DeSantis’s Disney battle has created financial chaos in Florida. Here are 4 things that could happen next
Florida Gov. Ron DeSantis revoking special land use privileges that Disney has enjoyed in the state since 1967 is the latest escalation of a spat that began when the company came out against his so-called Don’t Say Gay law. Now the state’s taxpayers may pay the price.
For decades, Disney has ruled over 25,000 acres in the state with the powers of a municipal government, handling infrastructure projects with little oversight thanks to the land’s special designation as the Reedy Creek Improvement District.
The district is now set to dissolve next summer, leaving Florida, Disney, and the two counties Reedy Creek straddles—Orange and Osceola—to figure out how to manage its knotty finances that include almost $1 billion in bonded debt and the millions the district spends annually.
According to the state senate’s bill analysis and fiscal impact statement, when a special district dissolves, the local government it sits on “shall also assume all indebtedness of the preexisting special district.”
Scott Randolph, Orange County’s tax collector, warned that the transfer could ultimately lead to officials having to hike property taxes in Orange County to offset the loss of revenue from Disney’s district, and to pay for maintenance and interest payments on the district’s debt.
Justin Marlowe, a research professor at the University of Chicago’s school of public policy and assistant director of the school’s center for municipal finance, says that there are four main paths for Disney and Orange County moving forward.
Orange County takes on Reedy Creek’s debts—and revenues
The first path—perhaps the most likely—is what Marlowe calls a potential “soft landing,” in which the state dissolves Reedy Creek, but then assists Orange County in taking on the infrastructure maintenance that the district previously administered.
In this scenario, the district’s debt would still move over to Orange County’s balance sheet, says Marlowe, but so would the revenues that have financed it for decades.
“As long as those revenues continue to flow, Orange County would have adequate revenues to be able to not only make those debt service payments, but continue to make many of the kinds of investments that Reedy Creek now makes,” he says.
Those revenues consist of the taxes that Reedy Creek currently levies on Disney. Marlowe says that Florida could help Orange County replicate that arrangement, or even make it more efficient, by granting the county the power to impose the same taxes on the company.
Alternatively, Orange County could opt to create a new, dependent district with the sole purpose of assessing the debt back onto Disney.
Orange County is left to figure out finances alone
However, there’s also a world in which Reedy Creek’s debt transfers to Orange County without support from the state—what Marlowe calls a “hard landing.”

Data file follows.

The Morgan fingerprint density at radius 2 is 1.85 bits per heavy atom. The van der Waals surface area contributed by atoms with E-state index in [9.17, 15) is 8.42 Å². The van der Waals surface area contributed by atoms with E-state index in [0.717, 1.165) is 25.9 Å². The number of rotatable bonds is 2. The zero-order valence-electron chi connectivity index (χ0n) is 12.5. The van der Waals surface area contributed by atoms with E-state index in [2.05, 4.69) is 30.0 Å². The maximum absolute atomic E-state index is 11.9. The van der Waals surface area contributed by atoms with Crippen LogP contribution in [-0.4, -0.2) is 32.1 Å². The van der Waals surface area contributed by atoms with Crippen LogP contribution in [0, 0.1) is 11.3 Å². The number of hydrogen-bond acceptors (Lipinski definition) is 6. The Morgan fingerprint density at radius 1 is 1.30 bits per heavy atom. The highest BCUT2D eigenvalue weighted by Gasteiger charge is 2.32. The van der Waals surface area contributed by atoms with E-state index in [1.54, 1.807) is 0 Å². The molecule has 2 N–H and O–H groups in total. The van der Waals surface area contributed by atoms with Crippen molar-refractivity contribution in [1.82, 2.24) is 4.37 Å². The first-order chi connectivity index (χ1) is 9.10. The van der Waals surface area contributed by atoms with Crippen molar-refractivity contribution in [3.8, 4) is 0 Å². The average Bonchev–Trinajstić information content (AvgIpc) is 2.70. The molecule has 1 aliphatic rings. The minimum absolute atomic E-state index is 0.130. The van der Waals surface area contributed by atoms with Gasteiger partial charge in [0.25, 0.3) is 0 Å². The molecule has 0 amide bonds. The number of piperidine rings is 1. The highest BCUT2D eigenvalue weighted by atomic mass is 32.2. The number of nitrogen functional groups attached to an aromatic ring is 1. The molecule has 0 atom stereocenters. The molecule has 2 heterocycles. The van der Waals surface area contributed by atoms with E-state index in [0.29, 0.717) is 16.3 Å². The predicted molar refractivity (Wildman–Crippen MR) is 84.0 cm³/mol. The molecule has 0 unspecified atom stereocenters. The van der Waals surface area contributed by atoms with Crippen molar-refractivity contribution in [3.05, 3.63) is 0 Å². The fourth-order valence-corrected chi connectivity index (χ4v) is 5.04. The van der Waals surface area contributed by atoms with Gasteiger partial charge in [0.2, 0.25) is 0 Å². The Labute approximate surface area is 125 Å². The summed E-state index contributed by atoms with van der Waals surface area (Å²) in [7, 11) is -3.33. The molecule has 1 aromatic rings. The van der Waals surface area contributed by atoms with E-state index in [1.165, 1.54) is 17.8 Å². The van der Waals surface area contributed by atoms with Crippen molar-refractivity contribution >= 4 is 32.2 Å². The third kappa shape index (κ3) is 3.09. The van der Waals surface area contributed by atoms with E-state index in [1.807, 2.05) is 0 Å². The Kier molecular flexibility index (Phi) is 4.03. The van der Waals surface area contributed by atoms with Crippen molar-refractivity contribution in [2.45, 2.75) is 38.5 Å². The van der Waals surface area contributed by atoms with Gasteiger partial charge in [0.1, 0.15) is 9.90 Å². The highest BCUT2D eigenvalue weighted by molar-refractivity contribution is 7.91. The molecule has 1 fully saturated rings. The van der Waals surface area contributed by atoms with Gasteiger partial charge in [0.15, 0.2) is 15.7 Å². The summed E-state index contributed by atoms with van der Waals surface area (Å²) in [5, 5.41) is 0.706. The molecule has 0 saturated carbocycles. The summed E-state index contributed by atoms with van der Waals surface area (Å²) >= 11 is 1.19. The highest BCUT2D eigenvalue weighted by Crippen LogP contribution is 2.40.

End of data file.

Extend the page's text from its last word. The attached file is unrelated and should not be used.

To avoid increasing property taxes, the county would have to negotiate directly with Disney to create a favorable agreement that ensures the company continues to help finance Reedy Creek’s infrastructure.
“That wouldn’t necessarily be terrible,” says Marlowe, “except that Disney would have a lot of leverage over Orange County.”
It’s only in the case of an unfavorable negotiation—if Disney did not agree to continue providing funds for infrastructure and public service maintenance—that Orange County taxpayers would suffer.
“I don’t see that happening,” says Marlowe.
Disney takes the loss of Reedy Creek in stride
Given the length of Disney’s investment in the state and its existing flow of capital to Reedy Creek, it’s possible the company might decide to go above and beyond in helping Orange County navigate the end of the special district.
“You could absolutely see a scenario where Disney, in a desire to perhaps to hit back at the state, cuts a very good deal with Orange County,” says Marlowe.
“Disney might be willing to contribute more than it’s currently contributing, and might really bend over backwards to try to be a good partner with their local government,” he says. “Just as a way to show the state that, in fact, Disney is a good citizen.”
Florida doubles down on punishment
There’s also the chance that DeSantis could impose a new special district with a similar structure as Reedy Creek, but specifically designed to force Disney to pay for more of the “improvements” in the district.
That kind of setup could also prohibit Reedy Creek’s debt from transferring to Orange County, forcing Disney to take it on and pay for it so it doesn’t default.
“That would be an especially punitive thing for the state to do,” he says, considering the lengths that the state has already gone to in response to Disney’s involvement in the “Don’t Say Gay” bill.
And continuing to attack the company could have adverse consequences that trickle down to its employees and the people who visit its attractions.
“It would start to look like it had less to do with the state trying to send a message and a lot more to do with trying to impose pain on Disney,” says Marlowe. “That, to me, would seem like a pretty bad idea politically. Of course, you never know.”
Ultimately, Marlowe doesn’t think that Florida residents have much to worry about. “It seems unlikely that taxpayers in Orange County will be saddled with some massive new debt burden that they won’t have some resources to help with,” he told Fortune.
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